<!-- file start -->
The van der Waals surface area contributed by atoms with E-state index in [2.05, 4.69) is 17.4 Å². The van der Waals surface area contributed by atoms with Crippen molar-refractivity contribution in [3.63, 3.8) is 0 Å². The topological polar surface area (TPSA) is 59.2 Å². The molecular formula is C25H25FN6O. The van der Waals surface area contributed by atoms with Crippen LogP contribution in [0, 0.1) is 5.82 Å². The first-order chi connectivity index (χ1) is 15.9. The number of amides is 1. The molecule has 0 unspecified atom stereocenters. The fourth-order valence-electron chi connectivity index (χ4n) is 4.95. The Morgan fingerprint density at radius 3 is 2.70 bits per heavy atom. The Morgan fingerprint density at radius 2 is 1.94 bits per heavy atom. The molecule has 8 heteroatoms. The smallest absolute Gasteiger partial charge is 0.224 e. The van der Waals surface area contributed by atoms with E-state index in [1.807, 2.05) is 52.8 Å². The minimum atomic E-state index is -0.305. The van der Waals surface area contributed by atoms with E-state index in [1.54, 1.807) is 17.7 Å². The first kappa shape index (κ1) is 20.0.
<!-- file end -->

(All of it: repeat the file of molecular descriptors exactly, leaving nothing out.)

The van der Waals surface area contributed by atoms with E-state index in [2.05, 4.69) is 17.4 Å². The van der Waals surface area contributed by atoms with Crippen molar-refractivity contribution in [3.63, 3.8) is 0 Å². The topological polar surface area (TPSA) is 59.2 Å². The molecular formula is C25H25FN6O. The van der Waals surface area contributed by atoms with Crippen LogP contribution in [0, 0.1) is 5.82 Å². The first-order chi connectivity index (χ1) is 15.9. The number of amides is 1. The molecule has 0 unspecified atom stereocenters. The fourth-order valence-electron chi connectivity index (χ4n) is 4.95. The Morgan fingerprint density at radius 3 is 2.70 bits per heavy atom. The Morgan fingerprint density at radius 2 is 1.94 bits per heavy atom. The molecule has 8 heteroatoms. The smallest absolute Gasteiger partial charge is 0.224 e. The van der Waals surface area contributed by atoms with E-state index in [1.807, 2.05) is 52.8 Å². The minimum atomic E-state index is -0.305. The van der Waals surface area contributed by atoms with E-state index in [1.54, 1.807) is 17.7 Å². The first kappa shape index (κ1) is 20.0.